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Small and Medium Enterprises in Good Heart

20 September 2004

New Zealand’s Small and Medium Enterprises in Good Heart

The 2004 edition of SMEs in New Zealand: Structure and Dynamics, the Ministry of Economic Development’s annual statistical review of small and medium enterprises (SMEs) shows this sector of the economy is continuing to thrive.

“New Zealand’s small and medium sized enterprises (SMEs) are in good heart. They’re creating jobs and wealth and in many areas (such as profitability per employee and job creation), are outperforming their larger counterparts”, Roger Wigglesworth, Director SMEs in the Ministry of Economic Development said today.

Commenting on the fifth annual report on SMEs (businesses employing fewer than 19 full-time equivalent employees), Roger Wigglesworth noted that:
The total number of SMEs had increased 4.9% (to 285,645) in 2002 The number of FTEs employed in SMEs was up 4.7% (to 645,700) SMEs proportional contribution to national output increased by 2% in 2002 (from 36% to 38%) accounting for $25,959M worth of outputs Average real profits increased across all SMEs (and particularly those with 1-5 FTEs) The number of businesses entering the Department of Statistics business data base exceeded the numbers leaving it, with new firms entering growing faster than the number of exits Average firm size across all New Zealand firms decreased on slightly from 5.22 to 5.18 FTEs.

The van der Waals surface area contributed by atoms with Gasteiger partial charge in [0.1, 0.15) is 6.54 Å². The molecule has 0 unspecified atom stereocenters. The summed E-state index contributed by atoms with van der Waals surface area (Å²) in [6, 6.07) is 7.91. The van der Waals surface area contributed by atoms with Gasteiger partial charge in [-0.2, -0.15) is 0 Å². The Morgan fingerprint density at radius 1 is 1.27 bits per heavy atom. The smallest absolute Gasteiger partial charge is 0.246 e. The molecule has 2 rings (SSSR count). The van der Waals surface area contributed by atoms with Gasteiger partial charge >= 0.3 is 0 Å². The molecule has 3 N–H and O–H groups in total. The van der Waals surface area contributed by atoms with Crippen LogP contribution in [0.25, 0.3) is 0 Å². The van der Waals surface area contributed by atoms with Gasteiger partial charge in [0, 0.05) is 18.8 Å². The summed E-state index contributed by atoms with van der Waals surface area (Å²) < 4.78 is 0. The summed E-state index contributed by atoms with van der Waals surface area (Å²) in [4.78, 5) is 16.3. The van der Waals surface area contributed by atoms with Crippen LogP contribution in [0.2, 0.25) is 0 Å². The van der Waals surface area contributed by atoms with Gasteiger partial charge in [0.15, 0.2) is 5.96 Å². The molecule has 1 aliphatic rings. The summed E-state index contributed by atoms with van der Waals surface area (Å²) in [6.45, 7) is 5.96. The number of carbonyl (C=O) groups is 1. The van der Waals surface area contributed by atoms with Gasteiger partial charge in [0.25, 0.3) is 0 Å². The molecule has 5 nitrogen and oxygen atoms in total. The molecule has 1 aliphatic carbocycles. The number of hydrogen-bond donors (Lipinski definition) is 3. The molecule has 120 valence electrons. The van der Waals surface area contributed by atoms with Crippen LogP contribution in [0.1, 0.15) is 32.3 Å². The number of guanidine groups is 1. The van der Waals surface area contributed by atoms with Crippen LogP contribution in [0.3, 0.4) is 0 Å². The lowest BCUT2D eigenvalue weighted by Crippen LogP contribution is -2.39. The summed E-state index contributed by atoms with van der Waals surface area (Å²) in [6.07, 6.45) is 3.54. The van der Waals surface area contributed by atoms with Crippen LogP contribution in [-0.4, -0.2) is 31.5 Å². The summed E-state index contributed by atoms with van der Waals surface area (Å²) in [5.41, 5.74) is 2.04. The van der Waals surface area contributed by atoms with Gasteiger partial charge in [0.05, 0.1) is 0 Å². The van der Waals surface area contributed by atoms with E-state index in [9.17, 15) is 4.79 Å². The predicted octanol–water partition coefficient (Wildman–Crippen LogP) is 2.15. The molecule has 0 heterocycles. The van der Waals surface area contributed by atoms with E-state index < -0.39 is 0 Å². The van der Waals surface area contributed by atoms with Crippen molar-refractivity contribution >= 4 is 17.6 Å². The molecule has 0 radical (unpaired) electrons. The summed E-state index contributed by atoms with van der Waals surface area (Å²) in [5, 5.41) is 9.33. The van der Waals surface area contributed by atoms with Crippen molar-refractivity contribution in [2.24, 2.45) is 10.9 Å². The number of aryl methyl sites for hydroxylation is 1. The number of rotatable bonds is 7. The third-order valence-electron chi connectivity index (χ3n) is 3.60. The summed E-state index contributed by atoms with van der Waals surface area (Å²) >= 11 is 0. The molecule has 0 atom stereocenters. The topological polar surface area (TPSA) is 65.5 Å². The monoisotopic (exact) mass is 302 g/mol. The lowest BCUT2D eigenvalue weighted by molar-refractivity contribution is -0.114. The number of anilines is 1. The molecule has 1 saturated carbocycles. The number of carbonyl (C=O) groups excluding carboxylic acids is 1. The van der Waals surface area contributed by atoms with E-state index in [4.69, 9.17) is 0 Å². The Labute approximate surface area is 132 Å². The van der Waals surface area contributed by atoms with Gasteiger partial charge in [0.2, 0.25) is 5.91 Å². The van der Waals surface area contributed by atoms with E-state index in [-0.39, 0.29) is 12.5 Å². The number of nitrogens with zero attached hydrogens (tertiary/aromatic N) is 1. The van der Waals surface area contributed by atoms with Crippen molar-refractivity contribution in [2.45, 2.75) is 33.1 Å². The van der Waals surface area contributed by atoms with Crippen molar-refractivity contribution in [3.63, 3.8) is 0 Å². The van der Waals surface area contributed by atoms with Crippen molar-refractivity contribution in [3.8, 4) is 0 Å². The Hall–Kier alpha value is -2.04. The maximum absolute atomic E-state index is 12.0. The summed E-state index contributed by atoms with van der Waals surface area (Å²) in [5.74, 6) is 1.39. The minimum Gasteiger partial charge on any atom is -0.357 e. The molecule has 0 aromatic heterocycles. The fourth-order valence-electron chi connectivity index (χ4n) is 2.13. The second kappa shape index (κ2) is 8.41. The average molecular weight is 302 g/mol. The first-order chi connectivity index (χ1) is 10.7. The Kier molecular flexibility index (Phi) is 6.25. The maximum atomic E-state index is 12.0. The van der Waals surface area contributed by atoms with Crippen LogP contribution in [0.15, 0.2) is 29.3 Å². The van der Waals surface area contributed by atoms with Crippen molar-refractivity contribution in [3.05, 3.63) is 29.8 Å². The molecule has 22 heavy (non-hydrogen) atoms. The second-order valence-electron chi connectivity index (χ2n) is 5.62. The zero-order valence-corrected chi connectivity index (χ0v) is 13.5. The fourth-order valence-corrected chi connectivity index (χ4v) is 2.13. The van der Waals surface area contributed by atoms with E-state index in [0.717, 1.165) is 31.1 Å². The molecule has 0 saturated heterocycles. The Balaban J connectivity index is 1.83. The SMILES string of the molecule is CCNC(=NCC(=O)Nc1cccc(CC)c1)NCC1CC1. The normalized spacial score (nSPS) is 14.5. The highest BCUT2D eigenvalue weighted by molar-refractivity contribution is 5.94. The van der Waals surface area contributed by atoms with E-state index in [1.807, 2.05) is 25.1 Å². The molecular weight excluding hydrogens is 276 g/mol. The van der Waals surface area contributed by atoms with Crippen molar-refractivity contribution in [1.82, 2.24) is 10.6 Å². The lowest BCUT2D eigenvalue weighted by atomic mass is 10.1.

“These are vibrant, dynamic, and innovative businesses. They are a hot-bed of innovation, they are devoted to their (often world-class) product or service, they are fast-moving, and they get things done. They are New Zealand’s future”, he said.

SMEs in New Zealand: Structure and Dynamics has been jointly produced by the Ministry of Economic Development and Statistics New Zealand since 1999.

The report provides a statistical summary of SMEs in New Zealand, examining their significance to the economy, their financial performance, the dynamics of SMEs and the significance of SMEs internationally. The data are drawn from Statistics New Zealand Business Frame which captures “economically significant enterprises”.

Other reports also show that SMEs are making significant contributions to economic growth. The National Bank Small Business Monitor (July 2004) estimated annual average growth at 4.7% for smaller-sized firms, compared to 3.6% growth overall. In the March 2004 quarter small businesses grew slightly faster than the economy (2.4% against 2.3%) – the eighth quarter in a row that this has happened.

In their recent report the Small Business Advisory Group described SMEs by noting that SMEs are diverse but suggesting, typically, an SME may, amongst other things:

have begun spontaneously from just one idea or new product and may continue to be an incubator for innovative ideas and products have an owner/manager with little formal business experience or few generic business skills have a tight family-like culture where the values of the owner are strongly shared by the staff and workplace practices are flexible and suited to individual employees’ needs have all personal assets, including the owner’s home, committed as security for the business operate flexibly, on a ‘reasonable person’ basis, rather than on an informed and strict observance of regulations

ENDS


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